This course will cover causative factors in congenital and early-onset forms of glaucoma, in order to prevent vision loss and legal blindness later in life in this young population.
Optometry | OD
Pacific University offers a four-year doctor of optometry program preparing tomorrow's optometrists for licensure and practice.
The curriculum consists of academic and laboratory experiences integrated with clinical work. The fourth year is entirely clinical, consisting of four full-time preceptorships.
In addition to clinical training, Pacific demonstrates its commitment to quality optometric research by offering all students an elective research thesis opportunity, encouraging and providing funds for faculty to attend scientific meetings and providing research facilities. The annual Pacific Vision Conference on campus allows practitioners, students, faculty and other researchers the opportunity to exchange findings and information.
Pacific University graduates are fully qualified to practice in any state in the nation, the curriculum far exceeding the most stringent educational requirements of any state. The curriculum also prepares students for successful completion of the National Board Exam.
In March 2014, our Class of 2015 first-time pass rate on the Applied Basic Science (ABS) exam was 88.5 percent, compared to the 77.56 percent national average. Pacific’s scores are typically above the national average, and reflect the excellent education our students receive here at Pacific University, and the hard work, dedication and focus our students and faculty bring to the classroom every day.
|OPT-500||Basic Science for Optometry with Laboratory||2.5|
|OPT-501||Geometric and Physical Optics I with Laboratory||3.0|
|OPT-516||Patient Care I||.5|
|OPT-532||Anatomy of the Visual System with Laboratory||3.0|
|OPT-535||Functional Neuroanatomy and Neurobiology||3.0|
|OPT-540||Essentials of Medical Pharmacology I||1.0|
|OPT-546||Clinical Procedures I with Laboratory||2.5|
|OPT-562||Behavioral Optometric Science with Laboratory||4.0|
|OPT-568||Practice Management I||1.0|
|OPT-502||Geometric and Physical Optics II with Laboratory||3.0|
|OPT-503||Physiological Optics I with Laboratory||4.0|
|OPT-517||Patient Care II||.5|
|OPT-531||Ocular Anatomy, Physiology and Biochemistry with Lab||3.0|
|OPT-533||Ocular Disease I with Laboratory||3.0|
|OPT-537||Systemic Diseases and Medications I||3.0|
|OPT-541||Essentials of Medical Pharmacology II||1.0|
|OPT-547||Clinical Procedures II with Laboratory||2.5|
|OPT-560||Evidence Based Optometry||1.0|
|OPT-616||Theory and Methods of Refraction||3.0|
|OPT-620||Patient Care III||.5|
|OPT-631||Ocular Disease II with Laboratory||3.0|
|OPT-637||Systemic Diseases and Medications II||3.0|
|OPT-640||Essentials of Medical Pharmacology III||
|OPT-646||Clinical Procedures III with Laboratory||2.0|
|OPT-647||Ophthalmic Dispensing Procedures with Lab||2.0|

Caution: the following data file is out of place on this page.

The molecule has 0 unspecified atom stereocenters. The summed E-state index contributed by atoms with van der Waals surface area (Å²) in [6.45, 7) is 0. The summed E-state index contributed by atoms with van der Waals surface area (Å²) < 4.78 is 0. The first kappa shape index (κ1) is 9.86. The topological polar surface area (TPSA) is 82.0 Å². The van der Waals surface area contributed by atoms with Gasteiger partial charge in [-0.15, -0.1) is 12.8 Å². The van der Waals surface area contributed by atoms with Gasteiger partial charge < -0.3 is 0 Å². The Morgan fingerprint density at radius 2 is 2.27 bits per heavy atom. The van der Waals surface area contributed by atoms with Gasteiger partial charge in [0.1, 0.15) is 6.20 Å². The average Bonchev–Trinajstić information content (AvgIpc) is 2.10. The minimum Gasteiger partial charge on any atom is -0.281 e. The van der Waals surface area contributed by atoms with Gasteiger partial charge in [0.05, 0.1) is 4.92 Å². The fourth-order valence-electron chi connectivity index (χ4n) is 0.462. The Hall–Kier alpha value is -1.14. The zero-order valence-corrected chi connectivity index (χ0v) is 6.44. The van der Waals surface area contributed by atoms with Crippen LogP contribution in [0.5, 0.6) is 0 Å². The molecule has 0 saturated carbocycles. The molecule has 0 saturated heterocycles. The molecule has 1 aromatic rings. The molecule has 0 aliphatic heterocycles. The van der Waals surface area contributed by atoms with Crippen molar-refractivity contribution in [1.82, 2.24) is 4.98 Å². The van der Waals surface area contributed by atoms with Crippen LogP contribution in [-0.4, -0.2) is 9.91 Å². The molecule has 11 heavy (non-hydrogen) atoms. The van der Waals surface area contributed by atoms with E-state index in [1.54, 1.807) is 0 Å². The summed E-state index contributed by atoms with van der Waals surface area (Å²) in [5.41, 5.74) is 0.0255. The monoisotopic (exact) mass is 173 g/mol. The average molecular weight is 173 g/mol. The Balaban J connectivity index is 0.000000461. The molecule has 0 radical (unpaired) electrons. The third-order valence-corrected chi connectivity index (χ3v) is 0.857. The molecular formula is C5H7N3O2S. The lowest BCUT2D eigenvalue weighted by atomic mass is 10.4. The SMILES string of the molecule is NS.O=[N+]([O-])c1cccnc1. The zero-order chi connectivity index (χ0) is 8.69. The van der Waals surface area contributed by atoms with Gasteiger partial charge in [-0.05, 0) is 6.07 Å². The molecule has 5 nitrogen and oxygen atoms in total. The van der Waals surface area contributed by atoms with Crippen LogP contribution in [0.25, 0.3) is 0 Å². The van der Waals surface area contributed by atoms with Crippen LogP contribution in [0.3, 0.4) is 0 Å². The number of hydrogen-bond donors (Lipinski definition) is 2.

|OPT-662||Visual Information Processing and Perception||4.0|
|OPT-668||Practice Management III||1.0|
|OPT-615||Vision Therapy for Binocular and Oculomotor Dysfunction with Lab||4.0|
|OPT-617||Optometric Case Analysis||4.0|
|OPT-618||Theory and Practice of Spherical Rigid and Soft Contact Lenses with Lab||3.0|
|OPT-621||Patient Care IV||.5|
|OPT-633||Ocular Disease III with Lab||4.0|
|OPT-638||Systemic Diseases and Medications III||2.0|
|OPT-648||Clinical Procedures IV with Lab||4.0|
|Summer (14 weeks)||Credits|
|OPT-701||Physiological Optics II||3.0|
|OPT-703||Patient Care Seminar I||.5|
|OPT-714||Pediatric and Developmental Optometry||3.0|
|OPT-715||Patient Care V||1.5|
|OPT-7XX||Specialty Patient Care**||1.5|
|OPT-716||Theory and Practice of Specialty Contact Lenses with Lab||3.5|
|OPT-768||Practice Management III||1.0|
|OPT-704||Patient Care Seminar II||.5|
|OPT-718||Advanced Optometric Case Analysis with Lab||2.0|
|OPT-722||Patient Care VI||1.5|
|OPT-7XX||Specialty Patient Care**||1.5|
|OPT-725||Assessment and Management of Strabismus and Amblyopia with Lab||4.0|
|OPT-728||Assessment and Management of the Partially Sighted Patient||2.0|
|OPT-733||Ocular Disease IV with Laboratory||3.0|
|OPT-762||Communication in Optometric Practice with lab||2.0|
|OPT-705||Patient Care Seminar III||.5|
|OPT-723||Patient Care VII||1.5|
|OPT-7XX||Specialty Patient Care**||1.5|
|OPT-727||Evaluation and Management of Patients with Perceptual Problems with Lab||2.0|
|OPT-735||Applied Ocular Therapeutics||1.0|
|OPT-461||Public Health Optometry||2.0|
|OPT-763||Environmental, Occupational and Recreational Vision||2.0|
|OPT-769||Practice Management IGV||1.0|
*Students are required to take at least three credits of electives.
** Students will rotate through each Specialty Patient Care (OPT-770: Pediatric/Binocular Vision, OPT-771: Contact Lens, OPT-772: Ocular Disease and Specialty Testing and Low Vision) through the third year.